A snapshot of UK mental health services
Mental health problems represent the largest single cause of disability in the UK, says NHS England’s 2016 Mental Health Five Year Forward View (1), whilst the cost to the economy is estimated at £105 billion a year – the total cost of running the NHS.
By 2030, MH problems (particularly depression) will be the leading cause of mortality and morbidity throughout the globe (2).
Over three years later from the publication, much progress has been made with improvements to public attitudes towards mental illnesses, and the NHS Long Term Plan renewing a ‘commitment to improve and widen access to care for children and adults needing mental health support’.
But MH services still face incredible challenges. The workforce is facing a severe shortage crisis with the number of registered mental health nurses down 11% between 2009-11 and fewer newly qualified psychiatrists working within the NHS (3). Whilst funding has a budget, record spend for 2018/19, the likelihood is that this will be heavily reduced, with just 10% of Teresa May’s £20bn mental health investment expected to be received by MH services (4).
Digitising MH services
The recent NHS Mental Health Implementation Plan announced that all MH providers will be ‘fully digitised and integrated with other parts of the health and care system by 2024’. To support this core level of digitisation, a CCIO or CIO on the board of all NHS organisations (5).
In terms of money, MH services have always been the poorer cousin to the acute sector, and that trend is reflected across investments in digitisation. Encouragingly, a recent government paper reviewing the state of digital technology across MH points out that the ‘NHS Long Term Plan’ proposes to significantly increase mental health investment and envisages data and technology as central to transforming services’ (6).
Yet despite the Mental Health Digital Exemplar programme, which sees seven digitally advanced trusts share £5m funding to accelerate their digital maturity and then share their knowledge and experience through the NHS, there have been calls for more dedicated funding to support digital innovation in the sector.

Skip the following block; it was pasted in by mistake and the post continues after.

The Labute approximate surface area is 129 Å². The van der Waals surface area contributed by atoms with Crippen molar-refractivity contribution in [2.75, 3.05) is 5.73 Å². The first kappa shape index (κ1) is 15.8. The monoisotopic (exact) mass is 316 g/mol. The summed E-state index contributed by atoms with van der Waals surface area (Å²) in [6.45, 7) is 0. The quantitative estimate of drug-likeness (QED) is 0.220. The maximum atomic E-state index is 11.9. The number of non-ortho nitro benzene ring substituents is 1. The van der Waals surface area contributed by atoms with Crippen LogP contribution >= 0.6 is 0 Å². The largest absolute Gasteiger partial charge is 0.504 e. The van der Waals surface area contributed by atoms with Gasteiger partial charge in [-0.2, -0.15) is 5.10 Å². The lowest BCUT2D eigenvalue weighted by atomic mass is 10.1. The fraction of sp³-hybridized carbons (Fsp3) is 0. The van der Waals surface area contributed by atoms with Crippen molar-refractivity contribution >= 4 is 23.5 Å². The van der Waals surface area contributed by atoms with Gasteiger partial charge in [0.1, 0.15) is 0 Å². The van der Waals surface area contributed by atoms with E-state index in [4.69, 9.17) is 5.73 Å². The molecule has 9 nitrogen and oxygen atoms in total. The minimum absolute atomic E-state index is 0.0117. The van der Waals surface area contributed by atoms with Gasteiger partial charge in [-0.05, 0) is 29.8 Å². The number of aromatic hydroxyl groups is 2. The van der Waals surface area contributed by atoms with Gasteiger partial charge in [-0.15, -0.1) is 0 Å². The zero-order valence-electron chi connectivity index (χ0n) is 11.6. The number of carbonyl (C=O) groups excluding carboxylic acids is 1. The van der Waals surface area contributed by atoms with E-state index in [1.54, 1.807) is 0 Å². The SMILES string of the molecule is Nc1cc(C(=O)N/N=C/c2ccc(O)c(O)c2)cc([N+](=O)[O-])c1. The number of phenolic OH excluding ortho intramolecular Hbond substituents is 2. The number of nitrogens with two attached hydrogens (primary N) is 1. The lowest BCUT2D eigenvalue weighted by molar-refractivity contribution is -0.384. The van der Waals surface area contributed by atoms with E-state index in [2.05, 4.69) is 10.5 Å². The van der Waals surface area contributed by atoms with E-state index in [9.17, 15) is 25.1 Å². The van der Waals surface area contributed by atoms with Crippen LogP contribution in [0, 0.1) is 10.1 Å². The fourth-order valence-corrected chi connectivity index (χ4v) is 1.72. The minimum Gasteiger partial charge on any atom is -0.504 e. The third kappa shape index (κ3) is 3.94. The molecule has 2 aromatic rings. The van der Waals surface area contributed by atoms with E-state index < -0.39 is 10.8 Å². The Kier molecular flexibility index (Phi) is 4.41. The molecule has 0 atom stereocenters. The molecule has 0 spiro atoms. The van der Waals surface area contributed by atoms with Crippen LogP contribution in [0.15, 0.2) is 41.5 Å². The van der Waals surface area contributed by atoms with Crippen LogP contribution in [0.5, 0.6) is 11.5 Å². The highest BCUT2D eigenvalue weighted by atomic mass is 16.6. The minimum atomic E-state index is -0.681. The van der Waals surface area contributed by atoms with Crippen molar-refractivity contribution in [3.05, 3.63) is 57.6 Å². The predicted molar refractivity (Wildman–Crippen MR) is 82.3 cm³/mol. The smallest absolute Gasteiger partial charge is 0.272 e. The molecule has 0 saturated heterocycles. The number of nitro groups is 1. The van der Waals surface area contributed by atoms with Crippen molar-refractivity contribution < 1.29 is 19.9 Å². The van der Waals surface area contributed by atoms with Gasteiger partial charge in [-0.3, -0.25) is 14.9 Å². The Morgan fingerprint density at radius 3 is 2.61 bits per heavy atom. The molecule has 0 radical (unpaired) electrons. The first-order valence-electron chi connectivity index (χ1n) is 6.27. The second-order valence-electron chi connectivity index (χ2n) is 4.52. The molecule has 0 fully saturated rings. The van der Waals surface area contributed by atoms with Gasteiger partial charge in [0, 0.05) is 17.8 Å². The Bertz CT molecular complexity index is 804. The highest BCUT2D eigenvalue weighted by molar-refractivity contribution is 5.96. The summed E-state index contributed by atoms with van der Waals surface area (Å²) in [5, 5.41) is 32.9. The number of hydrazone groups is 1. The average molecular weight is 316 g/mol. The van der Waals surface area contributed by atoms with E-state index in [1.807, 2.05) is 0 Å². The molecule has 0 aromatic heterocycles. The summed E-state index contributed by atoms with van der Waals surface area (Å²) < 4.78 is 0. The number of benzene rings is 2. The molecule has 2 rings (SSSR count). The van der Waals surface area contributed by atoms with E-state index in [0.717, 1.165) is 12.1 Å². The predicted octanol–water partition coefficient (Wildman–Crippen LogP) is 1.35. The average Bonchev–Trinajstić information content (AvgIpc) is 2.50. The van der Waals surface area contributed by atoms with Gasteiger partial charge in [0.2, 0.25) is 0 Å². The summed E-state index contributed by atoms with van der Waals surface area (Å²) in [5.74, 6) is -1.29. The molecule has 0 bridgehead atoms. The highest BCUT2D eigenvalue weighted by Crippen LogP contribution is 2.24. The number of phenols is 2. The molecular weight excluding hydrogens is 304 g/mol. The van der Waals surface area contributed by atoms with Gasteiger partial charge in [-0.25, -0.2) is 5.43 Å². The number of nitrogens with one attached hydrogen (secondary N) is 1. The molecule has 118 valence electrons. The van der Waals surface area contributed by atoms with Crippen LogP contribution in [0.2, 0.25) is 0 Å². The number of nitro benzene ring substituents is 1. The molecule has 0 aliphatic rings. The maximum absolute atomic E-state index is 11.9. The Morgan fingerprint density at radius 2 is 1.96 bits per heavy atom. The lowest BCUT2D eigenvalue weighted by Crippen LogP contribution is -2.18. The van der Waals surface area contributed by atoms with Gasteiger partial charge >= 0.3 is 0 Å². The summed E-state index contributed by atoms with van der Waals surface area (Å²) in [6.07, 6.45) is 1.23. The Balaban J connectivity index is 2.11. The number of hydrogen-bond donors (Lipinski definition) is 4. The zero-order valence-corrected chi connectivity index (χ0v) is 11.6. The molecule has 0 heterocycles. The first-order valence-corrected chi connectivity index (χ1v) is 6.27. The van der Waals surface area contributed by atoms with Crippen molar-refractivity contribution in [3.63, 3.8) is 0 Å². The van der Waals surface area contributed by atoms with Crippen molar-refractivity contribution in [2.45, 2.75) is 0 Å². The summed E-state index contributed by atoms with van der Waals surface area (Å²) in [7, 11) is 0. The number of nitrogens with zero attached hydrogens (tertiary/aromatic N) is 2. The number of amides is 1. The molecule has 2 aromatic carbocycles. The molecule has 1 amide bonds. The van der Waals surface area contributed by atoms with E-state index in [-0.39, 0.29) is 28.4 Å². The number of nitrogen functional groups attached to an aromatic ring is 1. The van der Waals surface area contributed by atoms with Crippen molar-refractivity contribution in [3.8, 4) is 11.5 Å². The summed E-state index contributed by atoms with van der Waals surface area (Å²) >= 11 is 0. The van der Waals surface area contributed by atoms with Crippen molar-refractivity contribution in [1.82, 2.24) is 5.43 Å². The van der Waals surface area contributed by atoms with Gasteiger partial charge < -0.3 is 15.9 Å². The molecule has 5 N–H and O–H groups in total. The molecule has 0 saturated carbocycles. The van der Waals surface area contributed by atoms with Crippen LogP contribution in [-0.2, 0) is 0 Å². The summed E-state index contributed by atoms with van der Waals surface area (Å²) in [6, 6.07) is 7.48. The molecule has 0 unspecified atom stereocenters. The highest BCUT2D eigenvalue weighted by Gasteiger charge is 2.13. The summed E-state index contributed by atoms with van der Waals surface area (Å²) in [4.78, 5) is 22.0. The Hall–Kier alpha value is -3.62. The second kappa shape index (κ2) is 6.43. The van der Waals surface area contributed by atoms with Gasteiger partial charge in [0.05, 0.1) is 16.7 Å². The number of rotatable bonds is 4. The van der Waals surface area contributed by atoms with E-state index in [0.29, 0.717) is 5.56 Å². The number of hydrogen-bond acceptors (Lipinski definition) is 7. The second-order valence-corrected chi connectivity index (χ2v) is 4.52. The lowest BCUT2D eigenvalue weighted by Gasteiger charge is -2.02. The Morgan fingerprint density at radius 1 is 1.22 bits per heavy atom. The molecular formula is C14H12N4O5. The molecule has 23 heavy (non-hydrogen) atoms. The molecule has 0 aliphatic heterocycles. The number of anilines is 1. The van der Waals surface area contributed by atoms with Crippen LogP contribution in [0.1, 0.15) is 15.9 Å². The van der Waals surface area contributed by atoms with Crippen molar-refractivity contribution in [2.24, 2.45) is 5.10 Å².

The programme later appointed eight ‘Fast Follower’ trusts to partner with exemplars to accelerate their digital maturity. This means that just 26% of MH providers are part of the programme leaving three quarters of the market reliant on their own resources to continue their digital strategies.
All 57 MH trusts have an EMR system but are often based on older legacy IT which hampers usability and interoperability. A review into digitising MH services says that over the next 2-5 years progress around electronic health records will be important for capturing information more efficiently, sharing data with other clinicians, and providing EHR access for patients.
Climbing the digital maturity ladder
Basic data sharing remains a fundamental ambition for most MH providers. Many MH services are focused on becoming ‘paper-free at the point of care’ with the Mental Health Five Year Forward View calling for providers to be able to ‘work securely to share patient data on electronic health records’.
Improving clinician access to vital acute, community and GP patient information from electronic health records is the first step on the roadmap. Next steps typically include transfers of care, decision support, medicines management and optimisation, and remote care. Interoperability is now, more than ever, integral to supporting MH services in meeting these ambitions.
(2) WHO. (2011). Global burden of mental disorders and the need for a comprehensive, coordinated response from health and social sectors at the country level: Report by the Secretariat. Retrieved from apps.who.int/gb/ebwha/ pdf_files/EB130/B130_9-en.pdf & https://www.longtermplan.nhs.uk/areas-of-work/mental-health/
Learn how Enovacom helps mental health digital transformation through interoperability
In this paper, come learn about the challenges faced by MH providers in their daily lives and get views and examples from a Global Digital Exemplar trust: Oxford Health NHS Foundation Trust.